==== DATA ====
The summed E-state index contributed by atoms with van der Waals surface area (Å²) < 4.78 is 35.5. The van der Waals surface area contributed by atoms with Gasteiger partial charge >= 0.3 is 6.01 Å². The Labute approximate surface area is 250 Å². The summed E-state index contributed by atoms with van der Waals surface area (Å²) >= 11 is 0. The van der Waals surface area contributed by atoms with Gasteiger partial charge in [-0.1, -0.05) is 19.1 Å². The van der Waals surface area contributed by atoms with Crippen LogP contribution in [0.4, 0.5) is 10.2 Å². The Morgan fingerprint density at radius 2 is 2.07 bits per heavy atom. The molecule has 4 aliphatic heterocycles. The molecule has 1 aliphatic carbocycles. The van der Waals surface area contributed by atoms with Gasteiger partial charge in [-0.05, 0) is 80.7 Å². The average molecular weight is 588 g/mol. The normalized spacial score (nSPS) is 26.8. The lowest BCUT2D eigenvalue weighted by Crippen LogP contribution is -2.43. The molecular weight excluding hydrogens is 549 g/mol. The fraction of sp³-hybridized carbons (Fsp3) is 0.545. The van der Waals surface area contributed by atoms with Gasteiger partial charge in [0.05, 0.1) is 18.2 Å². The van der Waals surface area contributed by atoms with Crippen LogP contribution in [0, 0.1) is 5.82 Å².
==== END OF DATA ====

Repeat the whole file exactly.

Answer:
The summed E-state index contributed by atoms with van der Waals surface area (Å²) < 4.78 is 35.5. The van der Waals surface area contributed by atoms with Gasteiger partial charge >= 0.3 is 6.01 Å². The Labute approximate surface area is 250 Å². The summed E-state index contributed by atoms with van der Waals surface area (Å²) >= 11 is 0. The van der Waals surface area contributed by atoms with Gasteiger partial charge in [-0.1, -0.05) is 19.1 Å². The van der Waals surface area contributed by atoms with Crippen LogP contribution in [0.4, 0.5) is 10.2 Å². The Morgan fingerprint density at radius 2 is 2.07 bits per heavy atom. The molecule has 4 aliphatic heterocycles. The molecule has 1 aliphatic carbocycles. The van der Waals surface area contributed by atoms with Gasteiger partial charge in [-0.05, 0) is 80.7 Å². The average molecular weight is 588 g/mol. The normalized spacial score (nSPS) is 26.8. The lowest BCUT2D eigenvalue weighted by Crippen LogP contribution is -2.43. The molecular weight excluding hydrogens is 549 g/mol. The fraction of sp³-hybridized carbons (Fsp3) is 0.545. The van der Waals surface area contributed by atoms with Gasteiger partial charge in [0.05, 0.1) is 18.2 Å². The van der Waals surface area contributed by atoms with Crippen LogP contribution in [0, 0.1) is 5.82 Å².